Middle school students take a moment to read in their technology class.

The following article is a quick debrief of my understanding of the article by Patricia Hillard, PhD, published on November 23, 2016. Literacy Strategies

Many teachers are constantly told to refresh curriculum with content that reflect their students’ interests. While making curriculum relatable is vital to student engagement, it is also important to demystify the idea that literacy can only be addressed in traditional English Language Arts classes. There are three action ideas that spoke to me as a new teacher. I believe these three tasks can be accomplished by any Career and Technical Education (CTE) teacher with any groups of students, regardless of their reading test score. Career and Technical Education classes are the perfect outlet for building literacy outside of English class.

As a quick debrief of literacy strategies, the following are my three takeaways:

1. Graphic Organizers. CTE classes utilize a wide range of real-world texts, such as blueprints, technical manuals, computer programs, profit-loss statements, lab reports, and floor plans. Beginning to read through materials like these requires interpretation skills, which can be guided with graphic organizers. With time, students will no longer need graphic organizers and will be able to improve their reading comprehension.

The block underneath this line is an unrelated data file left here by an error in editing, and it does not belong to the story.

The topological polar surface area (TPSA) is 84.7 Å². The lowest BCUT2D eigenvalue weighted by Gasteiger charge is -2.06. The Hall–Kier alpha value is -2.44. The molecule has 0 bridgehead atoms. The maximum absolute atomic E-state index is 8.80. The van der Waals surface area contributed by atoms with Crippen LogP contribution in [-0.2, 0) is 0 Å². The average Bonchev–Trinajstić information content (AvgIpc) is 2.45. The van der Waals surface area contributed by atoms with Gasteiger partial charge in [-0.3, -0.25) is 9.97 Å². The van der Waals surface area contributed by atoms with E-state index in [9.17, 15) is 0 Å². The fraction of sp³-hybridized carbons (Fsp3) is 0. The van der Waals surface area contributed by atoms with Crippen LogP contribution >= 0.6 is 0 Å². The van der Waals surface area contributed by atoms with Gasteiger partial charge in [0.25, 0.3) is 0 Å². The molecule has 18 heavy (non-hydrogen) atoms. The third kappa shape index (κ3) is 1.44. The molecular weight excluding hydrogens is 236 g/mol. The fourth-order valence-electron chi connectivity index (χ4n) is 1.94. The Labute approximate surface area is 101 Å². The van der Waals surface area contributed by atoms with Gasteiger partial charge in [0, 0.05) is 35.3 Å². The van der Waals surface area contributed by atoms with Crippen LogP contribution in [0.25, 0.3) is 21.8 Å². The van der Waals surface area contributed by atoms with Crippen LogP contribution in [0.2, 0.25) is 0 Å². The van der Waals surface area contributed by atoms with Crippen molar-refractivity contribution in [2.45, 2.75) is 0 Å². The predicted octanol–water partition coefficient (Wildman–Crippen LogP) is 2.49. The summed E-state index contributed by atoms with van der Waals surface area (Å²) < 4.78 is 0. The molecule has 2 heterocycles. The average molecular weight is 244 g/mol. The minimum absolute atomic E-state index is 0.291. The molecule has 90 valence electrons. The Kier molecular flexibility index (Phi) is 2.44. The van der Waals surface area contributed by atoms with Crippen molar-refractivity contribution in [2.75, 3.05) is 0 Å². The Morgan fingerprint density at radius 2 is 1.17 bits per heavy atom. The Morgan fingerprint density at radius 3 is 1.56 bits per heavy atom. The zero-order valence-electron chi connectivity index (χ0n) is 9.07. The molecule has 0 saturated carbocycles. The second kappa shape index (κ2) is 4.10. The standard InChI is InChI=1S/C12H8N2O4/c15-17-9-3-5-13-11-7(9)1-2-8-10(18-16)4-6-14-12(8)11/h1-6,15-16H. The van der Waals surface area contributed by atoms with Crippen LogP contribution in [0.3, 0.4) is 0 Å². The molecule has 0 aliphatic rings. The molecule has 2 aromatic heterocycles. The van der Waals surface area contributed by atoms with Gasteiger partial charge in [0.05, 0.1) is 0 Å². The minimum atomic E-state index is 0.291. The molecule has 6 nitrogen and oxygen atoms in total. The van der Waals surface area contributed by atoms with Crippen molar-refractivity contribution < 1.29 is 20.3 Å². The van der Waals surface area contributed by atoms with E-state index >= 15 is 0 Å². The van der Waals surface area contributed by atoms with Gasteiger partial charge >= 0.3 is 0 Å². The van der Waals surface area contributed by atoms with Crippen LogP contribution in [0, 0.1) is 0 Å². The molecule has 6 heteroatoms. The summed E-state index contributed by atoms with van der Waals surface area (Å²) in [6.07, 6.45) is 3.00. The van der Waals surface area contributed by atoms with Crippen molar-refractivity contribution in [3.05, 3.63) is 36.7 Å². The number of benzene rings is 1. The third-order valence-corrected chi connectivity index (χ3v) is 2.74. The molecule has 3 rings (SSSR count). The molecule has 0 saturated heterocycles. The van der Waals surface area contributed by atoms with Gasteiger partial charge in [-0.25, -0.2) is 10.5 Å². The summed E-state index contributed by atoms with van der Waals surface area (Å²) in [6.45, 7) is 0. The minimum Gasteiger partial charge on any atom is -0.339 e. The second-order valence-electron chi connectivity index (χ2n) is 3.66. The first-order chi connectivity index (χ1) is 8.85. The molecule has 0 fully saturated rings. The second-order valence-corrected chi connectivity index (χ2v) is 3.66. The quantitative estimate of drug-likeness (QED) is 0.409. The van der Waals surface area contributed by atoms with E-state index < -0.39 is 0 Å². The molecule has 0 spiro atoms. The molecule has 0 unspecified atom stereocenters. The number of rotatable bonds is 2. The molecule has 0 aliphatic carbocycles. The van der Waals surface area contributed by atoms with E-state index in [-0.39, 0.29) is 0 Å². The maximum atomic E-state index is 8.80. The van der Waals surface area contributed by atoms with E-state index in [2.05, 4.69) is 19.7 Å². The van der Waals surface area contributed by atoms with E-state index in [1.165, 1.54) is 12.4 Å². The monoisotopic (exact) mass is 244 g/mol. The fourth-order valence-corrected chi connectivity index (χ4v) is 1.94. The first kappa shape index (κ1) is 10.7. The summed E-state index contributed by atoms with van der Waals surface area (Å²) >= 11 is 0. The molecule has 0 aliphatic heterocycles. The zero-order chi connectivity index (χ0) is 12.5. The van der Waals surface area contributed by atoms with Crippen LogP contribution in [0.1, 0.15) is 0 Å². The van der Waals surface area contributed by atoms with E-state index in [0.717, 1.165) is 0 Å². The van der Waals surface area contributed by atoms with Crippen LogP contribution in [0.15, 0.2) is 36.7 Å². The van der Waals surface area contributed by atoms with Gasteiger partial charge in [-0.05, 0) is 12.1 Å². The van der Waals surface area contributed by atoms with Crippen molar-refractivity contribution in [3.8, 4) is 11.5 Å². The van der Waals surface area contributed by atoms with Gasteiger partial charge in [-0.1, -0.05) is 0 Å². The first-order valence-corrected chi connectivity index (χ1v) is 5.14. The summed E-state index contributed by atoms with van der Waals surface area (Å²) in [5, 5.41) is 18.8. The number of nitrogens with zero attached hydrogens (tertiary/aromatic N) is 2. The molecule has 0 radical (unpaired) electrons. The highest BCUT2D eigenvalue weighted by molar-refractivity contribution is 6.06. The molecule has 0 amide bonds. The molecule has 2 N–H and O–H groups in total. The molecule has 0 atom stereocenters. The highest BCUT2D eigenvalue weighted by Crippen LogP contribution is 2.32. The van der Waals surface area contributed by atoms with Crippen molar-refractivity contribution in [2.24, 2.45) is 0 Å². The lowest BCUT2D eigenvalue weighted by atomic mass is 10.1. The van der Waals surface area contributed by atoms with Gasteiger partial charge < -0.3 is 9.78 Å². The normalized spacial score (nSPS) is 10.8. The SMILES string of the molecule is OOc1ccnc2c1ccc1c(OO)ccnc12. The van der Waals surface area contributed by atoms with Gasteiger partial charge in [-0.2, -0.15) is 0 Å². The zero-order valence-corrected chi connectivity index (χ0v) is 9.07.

2. Critical Thinking. Survey your students’ ability to think critically with a quick survey. Surveying students will allow teachers to assess your students’ reading progress and see where your students take you!

3. Reflection. Allow students to annotate and write reflection of their reading materials so they have an opportunity to reflect on their readings and relate to their class content.